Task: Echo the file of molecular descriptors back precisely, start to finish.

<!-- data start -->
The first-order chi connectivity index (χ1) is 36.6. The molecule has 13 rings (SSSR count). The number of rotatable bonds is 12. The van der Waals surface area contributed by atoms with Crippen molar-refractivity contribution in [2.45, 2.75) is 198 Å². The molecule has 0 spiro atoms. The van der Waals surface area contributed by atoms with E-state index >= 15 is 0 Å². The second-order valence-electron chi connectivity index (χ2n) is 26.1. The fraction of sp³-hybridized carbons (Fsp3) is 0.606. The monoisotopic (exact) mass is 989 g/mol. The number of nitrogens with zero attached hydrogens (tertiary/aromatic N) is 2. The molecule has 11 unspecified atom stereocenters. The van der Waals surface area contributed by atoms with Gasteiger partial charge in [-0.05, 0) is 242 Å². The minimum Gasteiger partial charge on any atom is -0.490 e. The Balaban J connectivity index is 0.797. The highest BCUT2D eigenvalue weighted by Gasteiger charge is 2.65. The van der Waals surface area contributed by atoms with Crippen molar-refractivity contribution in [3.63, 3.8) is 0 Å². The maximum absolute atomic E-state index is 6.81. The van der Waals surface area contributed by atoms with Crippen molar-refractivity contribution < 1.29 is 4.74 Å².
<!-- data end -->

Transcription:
The first-order chi connectivity index (χ1) is 36.6. The molecule has 13 rings (SSSR count). The number of rotatable bonds is 12. The van der Waals surface area contributed by atoms with Crippen molar-refractivity contribution in [2.45, 2.75) is 198 Å². The molecule has 0 spiro atoms. The van der Waals surface area contributed by atoms with E-state index >= 15 is 0 Å². The second-order valence-electron chi connectivity index (χ2n) is 26.1. The fraction of sp³-hybridized carbons (Fsp3) is 0.606. The monoisotopic (exact) mass is 989 g/mol. The number of nitrogens with zero attached hydrogens (tertiary/aromatic N) is 2. The molecule has 11 unspecified atom stereocenters. The van der Waals surface area contributed by atoms with Gasteiger partial charge in [-0.05, 0) is 242 Å². The minimum Gasteiger partial charge on any atom is -0.490 e. The Balaban J connectivity index is 0.797. The highest BCUT2D eigenvalue weighted by Gasteiger charge is 2.65. The van der Waals surface area contributed by atoms with Crippen molar-refractivity contribution in [3.63, 3.8) is 0 Å². The maximum absolute atomic E-state index is 6.81. The van der Waals surface area contributed by atoms with Crippen molar-refractivity contribution < 1.29 is 4.74 Å².